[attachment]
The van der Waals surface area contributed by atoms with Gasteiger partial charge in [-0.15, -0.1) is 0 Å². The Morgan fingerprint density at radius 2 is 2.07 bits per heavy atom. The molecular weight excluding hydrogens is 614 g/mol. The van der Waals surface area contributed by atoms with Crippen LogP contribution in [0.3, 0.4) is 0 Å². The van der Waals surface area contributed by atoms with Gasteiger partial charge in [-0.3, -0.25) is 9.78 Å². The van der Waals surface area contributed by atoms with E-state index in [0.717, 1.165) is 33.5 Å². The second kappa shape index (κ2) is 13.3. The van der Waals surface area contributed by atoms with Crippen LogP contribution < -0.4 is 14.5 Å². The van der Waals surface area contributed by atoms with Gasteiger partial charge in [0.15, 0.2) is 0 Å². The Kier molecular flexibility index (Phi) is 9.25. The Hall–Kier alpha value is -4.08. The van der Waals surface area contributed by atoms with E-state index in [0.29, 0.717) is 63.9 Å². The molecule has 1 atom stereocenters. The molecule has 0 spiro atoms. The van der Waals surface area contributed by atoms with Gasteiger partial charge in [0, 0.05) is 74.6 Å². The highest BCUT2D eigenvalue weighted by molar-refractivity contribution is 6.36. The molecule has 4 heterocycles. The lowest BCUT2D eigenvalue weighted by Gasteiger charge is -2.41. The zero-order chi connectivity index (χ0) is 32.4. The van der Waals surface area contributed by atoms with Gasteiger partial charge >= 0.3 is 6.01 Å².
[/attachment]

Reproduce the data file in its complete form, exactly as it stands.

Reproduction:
The van der Waals surface area contributed by atoms with Gasteiger partial charge in [-0.15, -0.1) is 0 Å². The Morgan fingerprint density at radius 2 is 2.07 bits per heavy atom. The molecular weight excluding hydrogens is 614 g/mol. The van der Waals surface area contributed by atoms with Crippen LogP contribution in [0.3, 0.4) is 0 Å². The van der Waals surface area contributed by atoms with Gasteiger partial charge in [-0.3, -0.25) is 9.78 Å². The van der Waals surface area contributed by atoms with E-state index in [0.717, 1.165) is 33.5 Å². The second kappa shape index (κ2) is 13.3. The van der Waals surface area contributed by atoms with Crippen LogP contribution < -0.4 is 14.5 Å². The van der Waals surface area contributed by atoms with Gasteiger partial charge in [0.15, 0.2) is 0 Å². The Kier molecular flexibility index (Phi) is 9.25. The Hall–Kier alpha value is -4.08. The van der Waals surface area contributed by atoms with E-state index in [0.29, 0.717) is 63.9 Å². The molecule has 1 atom stereocenters. The molecule has 0 spiro atoms. The van der Waals surface area contributed by atoms with Gasteiger partial charge in [0, 0.05) is 74.6 Å². The highest BCUT2D eigenvalue weighted by molar-refractivity contribution is 6.36. The molecule has 4 heterocycles. The lowest BCUT2D eigenvalue weighted by Gasteiger charge is -2.41. The zero-order chi connectivity index (χ0) is 32.4. The van der Waals surface area contributed by atoms with Gasteiger partial charge >= 0.3 is 6.01 Å².